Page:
Fatal Truth #1
April 4, 2017
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Cain Killion knows himself to be a damaged man, his only saving grace the extrasensory connection to blood that he uses to catch murderers. His latest case takes a macabre turn when he discovers a familiar and haunting symbol linking the crime to his own horrific past-and only one woman could know what it means.
Only to lose her to a nightmare
Mercy Ledger is brave, resilient, beautiful-and in terrible danger. The moment he sees Mercy, Cain knows he's the one who can save her. He also knows he's beyond redemption. But the lines between good and evil blur and the only thing clear to Cain and Mercy is that they belong together. Love is the antidote for blood-but is their bond strong enough to overcome the evil that stalks them?
The rain came down gray and thick as a shroud, blurring his vision of the world. He flipped on the wipers and pulled out of the hospital parking lot onto the road. Fat blobs of smacked the windshield loud as marbles being tossed against the glass. Was that hail? As if it mattered. His car was trashed.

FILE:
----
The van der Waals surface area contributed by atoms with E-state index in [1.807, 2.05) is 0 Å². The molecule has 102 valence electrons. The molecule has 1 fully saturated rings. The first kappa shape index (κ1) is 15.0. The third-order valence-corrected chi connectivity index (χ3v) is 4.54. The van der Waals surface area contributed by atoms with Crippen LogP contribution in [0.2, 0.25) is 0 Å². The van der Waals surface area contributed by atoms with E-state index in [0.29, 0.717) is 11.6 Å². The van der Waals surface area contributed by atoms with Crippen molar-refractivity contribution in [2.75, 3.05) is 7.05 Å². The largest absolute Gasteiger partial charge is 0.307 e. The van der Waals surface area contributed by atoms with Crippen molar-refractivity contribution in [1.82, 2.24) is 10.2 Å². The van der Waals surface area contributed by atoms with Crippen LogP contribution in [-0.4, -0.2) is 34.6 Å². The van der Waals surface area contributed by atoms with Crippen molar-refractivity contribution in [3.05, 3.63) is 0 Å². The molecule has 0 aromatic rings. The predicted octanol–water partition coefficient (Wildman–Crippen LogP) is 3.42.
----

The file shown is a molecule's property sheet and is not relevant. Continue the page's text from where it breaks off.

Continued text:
Cain had covered the passenger seat and all Mac’s blood with a blanket he kept in the trunk. Even though his view of all that crimson was blocked, his mind knew it was there and his eyes kept wandering to the blanket, calling up the image of the dark stickiness coating the seat and the floor. All that blood was playing touchy-feely with his sanity. And he wasn’t in the mood for games.
He drove past a gas station, a fast food restaurant, a person walking alongside the road. His foot hit the brake before his brain had a chance to talk him out of it.
Her hair was slicked to her skull, her clothes—his clothes—were sucked to her body, doing a shitty job of hiding her curves. At least the T-shirt she wore was black, not white. He pulled over to the berm and watched her in the rearview mirror.
She stopped walking, stared at the car—knew it was him—but didn’t move. Could he blame her for not wanting to be around him after what he’d said to her? Not really. And yet, he couldn’t leave her alone and walking in the rain with Payne still out there. Not to mention that she didn’t have anyone or anywhere to go.